●        the price assumption (my customers couldn't afford that!)

●        the Right People assumption (my people are like this, not that)

●        the saturated assumption (when you assume that everyone is reading everything you do-  every tweet, every blog post, every email...and thus that they have already heard your marketing message, and you shouldn't repeat it)

●        the marketing is gross assumption (oh, I could never market, that's so gross!)


The only way to prove (or disprove) these assumptions is to experiment - set up a test, or look at the data you already have (in your web analytics, in response rates, in customer comments).


Most of the people I lead in experiments are completely shocked by what they learn - maybe your highest priced product is your best-selling, or maybe your people never read your blog, so they don't know about your new sale, or maybe they want to hear from you more, not less!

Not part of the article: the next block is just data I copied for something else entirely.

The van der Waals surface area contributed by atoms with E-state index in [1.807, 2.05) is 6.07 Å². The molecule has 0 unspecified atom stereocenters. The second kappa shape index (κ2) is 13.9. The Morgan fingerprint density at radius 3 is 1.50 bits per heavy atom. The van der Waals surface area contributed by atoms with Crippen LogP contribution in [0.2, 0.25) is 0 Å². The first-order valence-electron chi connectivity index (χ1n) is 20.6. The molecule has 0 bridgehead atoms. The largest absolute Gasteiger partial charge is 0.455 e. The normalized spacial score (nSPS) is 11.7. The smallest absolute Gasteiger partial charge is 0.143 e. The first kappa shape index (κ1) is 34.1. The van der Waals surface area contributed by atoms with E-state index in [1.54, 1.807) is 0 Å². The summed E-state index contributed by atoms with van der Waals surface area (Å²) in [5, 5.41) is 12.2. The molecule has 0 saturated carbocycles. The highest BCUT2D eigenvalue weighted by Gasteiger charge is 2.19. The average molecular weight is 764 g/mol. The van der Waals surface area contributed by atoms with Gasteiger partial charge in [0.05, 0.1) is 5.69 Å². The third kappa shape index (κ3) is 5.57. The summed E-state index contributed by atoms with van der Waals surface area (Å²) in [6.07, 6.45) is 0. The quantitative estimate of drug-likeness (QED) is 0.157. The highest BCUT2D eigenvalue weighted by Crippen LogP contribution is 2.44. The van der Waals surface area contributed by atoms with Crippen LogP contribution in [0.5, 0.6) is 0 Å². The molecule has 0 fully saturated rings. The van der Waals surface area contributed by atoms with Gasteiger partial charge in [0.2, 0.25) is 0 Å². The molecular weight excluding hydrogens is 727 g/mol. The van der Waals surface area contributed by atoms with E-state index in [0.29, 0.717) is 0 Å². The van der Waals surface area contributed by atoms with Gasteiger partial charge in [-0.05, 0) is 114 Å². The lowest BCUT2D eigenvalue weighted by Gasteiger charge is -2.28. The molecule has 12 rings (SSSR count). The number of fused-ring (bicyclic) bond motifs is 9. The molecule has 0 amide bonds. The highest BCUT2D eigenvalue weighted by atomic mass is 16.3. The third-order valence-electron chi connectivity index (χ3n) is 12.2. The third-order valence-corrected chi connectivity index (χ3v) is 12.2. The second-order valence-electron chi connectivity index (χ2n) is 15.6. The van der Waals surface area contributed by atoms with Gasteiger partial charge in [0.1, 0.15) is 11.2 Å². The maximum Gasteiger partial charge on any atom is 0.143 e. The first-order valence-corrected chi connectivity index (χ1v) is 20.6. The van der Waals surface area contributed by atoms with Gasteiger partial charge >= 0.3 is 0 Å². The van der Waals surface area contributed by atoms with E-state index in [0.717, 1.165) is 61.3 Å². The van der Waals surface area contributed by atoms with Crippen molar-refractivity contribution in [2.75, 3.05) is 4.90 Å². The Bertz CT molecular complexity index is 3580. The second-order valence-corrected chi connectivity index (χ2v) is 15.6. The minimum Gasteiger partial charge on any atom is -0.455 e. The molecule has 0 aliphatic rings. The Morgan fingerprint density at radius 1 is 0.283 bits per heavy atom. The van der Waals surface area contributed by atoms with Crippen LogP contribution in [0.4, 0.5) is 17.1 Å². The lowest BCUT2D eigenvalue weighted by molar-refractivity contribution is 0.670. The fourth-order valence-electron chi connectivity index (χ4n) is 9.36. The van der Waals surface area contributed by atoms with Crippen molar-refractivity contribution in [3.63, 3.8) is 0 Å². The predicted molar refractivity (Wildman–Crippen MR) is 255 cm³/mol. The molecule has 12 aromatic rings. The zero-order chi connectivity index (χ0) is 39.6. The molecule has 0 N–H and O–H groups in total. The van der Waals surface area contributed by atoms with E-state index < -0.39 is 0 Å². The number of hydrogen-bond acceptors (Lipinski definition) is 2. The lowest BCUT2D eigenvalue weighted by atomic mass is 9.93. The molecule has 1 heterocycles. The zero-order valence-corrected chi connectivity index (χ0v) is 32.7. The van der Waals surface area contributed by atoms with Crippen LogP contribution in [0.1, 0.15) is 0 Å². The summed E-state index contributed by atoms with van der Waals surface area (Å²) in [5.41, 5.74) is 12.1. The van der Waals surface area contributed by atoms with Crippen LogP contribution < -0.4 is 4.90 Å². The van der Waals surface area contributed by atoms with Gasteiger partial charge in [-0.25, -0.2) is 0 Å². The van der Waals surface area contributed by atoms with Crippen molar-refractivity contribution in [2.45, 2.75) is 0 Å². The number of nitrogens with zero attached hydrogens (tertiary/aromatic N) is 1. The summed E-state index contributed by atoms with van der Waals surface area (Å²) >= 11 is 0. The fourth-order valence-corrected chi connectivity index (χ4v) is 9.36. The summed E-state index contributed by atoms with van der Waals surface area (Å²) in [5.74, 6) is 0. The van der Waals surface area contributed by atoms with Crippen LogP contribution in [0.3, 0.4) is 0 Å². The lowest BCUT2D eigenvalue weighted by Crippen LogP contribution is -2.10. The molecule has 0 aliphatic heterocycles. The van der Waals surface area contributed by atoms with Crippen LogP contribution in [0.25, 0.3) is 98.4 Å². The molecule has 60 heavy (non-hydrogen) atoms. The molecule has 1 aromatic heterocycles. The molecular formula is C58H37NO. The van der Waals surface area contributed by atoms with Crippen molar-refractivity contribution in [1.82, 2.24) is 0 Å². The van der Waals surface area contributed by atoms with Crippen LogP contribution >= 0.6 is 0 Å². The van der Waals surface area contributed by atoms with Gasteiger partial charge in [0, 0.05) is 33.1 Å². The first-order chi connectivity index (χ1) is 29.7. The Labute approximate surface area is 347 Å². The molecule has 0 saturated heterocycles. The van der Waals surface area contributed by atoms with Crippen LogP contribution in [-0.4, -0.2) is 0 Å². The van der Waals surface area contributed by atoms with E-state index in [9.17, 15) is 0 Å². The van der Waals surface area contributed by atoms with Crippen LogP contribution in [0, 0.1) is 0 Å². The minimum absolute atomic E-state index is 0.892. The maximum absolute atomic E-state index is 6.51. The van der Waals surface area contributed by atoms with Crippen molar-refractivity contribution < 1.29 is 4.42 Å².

What are the assumptions you're making about your project?

How can you test them?


Tara Swiger is our Community Concierge, a voracious business book reader and a Starship Captain. Her upcoming book, Market Yourself, is all about finding what your people really want. She’d love to know what you’re reading, so tweet tweet

by Jen Wallace

Jump Start Your Creativity


Sometimes creativity just doesn't spark. No matter how late you are on your deadline or how much intention you have to be creative, nothing seems to speak to you. Most of the time these creative funks can be fleeting, but sometimes they hang around for far too long—just like the brother-in-law who crashed for far too long on your couch.


What to do about it?


Here are some ideas that will hopefully help act as a catalyst for moving your through your next creative dry spell.


Take a walk with your camera. Whether walking in the woods, down Main St., or along the streets of NYC you are bound to find something that inspires you while looking trough the photographer's lens.


Visit an art gallery or museum. Seeing the creative endeavors of others can often bring about your own. Just be careful to not be 'too' inspired and cross the line from inspiration to copying.


In the same vein, attend a poetry reading, musical event or even just listen to music while you work. All can have the intended effect of refocusing your own creative juices.


Nature is always a great way to snap out a funk. Whether getting out into the wild or visiting a park or nature conservancy, flora and fauna have a way of capturing our imaginations.